Lesson 1, Topic 1
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Physiology of the Muscular System

April 11, 2024

Physiology of the Muscular System

Learning Objective: Examine the anatomy of the muscular system.

Muscle tissues have four characteristics in common:

• Excitability: Ability to react to a stimulus
• Contractility: Ability to shorten in response to a stimulus
• Extensibility: Ability to be extended in response to a stimulus
• Elasticity: Quality of being elastic

Primary Functions

Learning Objective: Describe the four primary functions of the muscular system.

The muscular system has four primary functions:

1. Muscle contractions provide muscle tone and posture. This function will be discussed in the following section.
2. Maintains the body temperature: A by-product of the energy (acetylcholinesterase, or ATP) used for muscle contraction is heat production. All types of muscle contractions produce heat, with the skeletal muscles providing the most heat. About 85% of body heat comes from muscle contractions. When a person is cold, shivering (contractions of random skeletal muscles) produces heat. This helps maintain the body temperature.

FIGURE 20.7  Muscles of the body. (A) Anterior view. (B) Posterior view.

3. Provides joint stability: Muscles and tendons stabilize joints during movement and at rest. The tendons extend over the joint, stabilizing the joint. Joint stability depends on the strength and coordination of joint muscles. Muscle weakness can lead to joint instability.
4. Controls passageways in the body: Sphincters are ringlike muscles that open and close body structures, regulating the flow of substances. Involuntary sphincters are found in the digestive tract, urethra, and the iris of the eye. The outer anal sphincter and urethral sphincter are voluntary and allow for a bowel movement and the passage of urine. These two sphincters are made of skeletal muscles.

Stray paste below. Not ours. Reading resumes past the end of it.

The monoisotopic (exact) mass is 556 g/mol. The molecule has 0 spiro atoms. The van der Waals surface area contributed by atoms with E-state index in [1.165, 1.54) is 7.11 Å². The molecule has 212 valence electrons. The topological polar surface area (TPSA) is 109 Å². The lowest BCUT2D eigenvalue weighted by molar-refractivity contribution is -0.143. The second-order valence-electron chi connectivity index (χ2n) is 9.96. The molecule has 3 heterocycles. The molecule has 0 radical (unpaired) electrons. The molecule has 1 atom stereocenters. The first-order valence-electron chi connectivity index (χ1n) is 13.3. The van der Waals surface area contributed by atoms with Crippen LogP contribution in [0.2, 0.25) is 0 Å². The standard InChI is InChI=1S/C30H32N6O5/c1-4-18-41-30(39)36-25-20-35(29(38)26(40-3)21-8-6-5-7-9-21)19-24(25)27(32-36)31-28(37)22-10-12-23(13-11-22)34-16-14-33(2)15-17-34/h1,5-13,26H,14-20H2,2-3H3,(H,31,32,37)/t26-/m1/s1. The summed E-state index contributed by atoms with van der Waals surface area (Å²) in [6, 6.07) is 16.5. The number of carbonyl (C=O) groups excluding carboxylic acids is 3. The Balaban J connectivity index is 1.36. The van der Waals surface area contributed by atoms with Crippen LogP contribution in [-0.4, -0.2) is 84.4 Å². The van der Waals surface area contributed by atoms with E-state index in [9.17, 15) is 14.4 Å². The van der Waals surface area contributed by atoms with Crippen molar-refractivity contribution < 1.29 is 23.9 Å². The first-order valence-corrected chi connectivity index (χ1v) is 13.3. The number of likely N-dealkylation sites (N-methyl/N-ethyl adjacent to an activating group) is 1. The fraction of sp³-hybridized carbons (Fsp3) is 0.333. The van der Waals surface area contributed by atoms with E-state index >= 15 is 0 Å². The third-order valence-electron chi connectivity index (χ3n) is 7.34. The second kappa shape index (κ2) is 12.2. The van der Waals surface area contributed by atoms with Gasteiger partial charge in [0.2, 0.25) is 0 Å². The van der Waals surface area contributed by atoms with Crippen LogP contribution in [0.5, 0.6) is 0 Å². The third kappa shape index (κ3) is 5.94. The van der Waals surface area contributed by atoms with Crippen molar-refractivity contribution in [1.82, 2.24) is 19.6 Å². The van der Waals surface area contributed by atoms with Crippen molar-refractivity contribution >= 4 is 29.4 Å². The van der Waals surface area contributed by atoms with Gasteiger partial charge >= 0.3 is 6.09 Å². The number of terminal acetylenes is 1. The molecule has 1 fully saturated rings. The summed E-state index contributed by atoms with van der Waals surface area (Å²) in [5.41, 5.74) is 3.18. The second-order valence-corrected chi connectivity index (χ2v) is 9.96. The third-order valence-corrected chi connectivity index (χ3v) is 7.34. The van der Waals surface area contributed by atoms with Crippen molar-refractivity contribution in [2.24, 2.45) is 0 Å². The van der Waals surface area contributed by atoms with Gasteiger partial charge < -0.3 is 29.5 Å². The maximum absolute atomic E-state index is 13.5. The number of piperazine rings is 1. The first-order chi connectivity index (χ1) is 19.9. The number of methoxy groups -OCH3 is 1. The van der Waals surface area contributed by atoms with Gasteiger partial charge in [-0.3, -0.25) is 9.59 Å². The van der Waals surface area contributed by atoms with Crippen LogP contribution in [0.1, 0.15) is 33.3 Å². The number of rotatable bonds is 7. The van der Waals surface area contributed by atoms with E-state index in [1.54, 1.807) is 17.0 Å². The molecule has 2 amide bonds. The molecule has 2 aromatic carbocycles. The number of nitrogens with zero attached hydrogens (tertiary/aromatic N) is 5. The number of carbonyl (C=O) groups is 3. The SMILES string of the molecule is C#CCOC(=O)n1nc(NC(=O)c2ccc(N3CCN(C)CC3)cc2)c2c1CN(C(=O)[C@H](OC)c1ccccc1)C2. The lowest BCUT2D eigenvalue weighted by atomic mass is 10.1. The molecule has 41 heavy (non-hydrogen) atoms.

Muscle Contractions

Before a skeletal muscle can contract, it must be stimulated by an impulse that comes from the brain or spinal cord. The impulse moves away from the brain toward the muscle via a nerve cell called a motor neuron. The point of contact between the nerve ending and the muscle fiber is called a neuromuscular junction (NMJ), a type of synapse. At the synapse, there is a very small gap called a synaptic cleft. Neurotransmitters are released by the motor neuron in response to a nerve impulse.
For example, acetylcholine (ACh), a neurotransmitter, must travel across the synaptic cleft to continue the stimulus and generate a muscle contraction. The released ACh triggers a change in the permeability of the individual muscle fiber. Then, sodium ions flow into the fibers, causing calcium ions to be released from their storage area in the muscle fiber. When calcium is released, the thin actin fibers slide between the thick myosin fibers, causing the muscle to shorten or contract. Muscles need calcium and energy in the form of adenosine triphosphate (ATP) to contract. The muscle will relax once the ACh is inactivated by acetylcholinesterase, and the calcium ions are sent back to their storage areas of the muscle.

• Attached to the bones of the skeleton by tendons. This allows for movement of the bones at the joints and enables the body to maintain posture.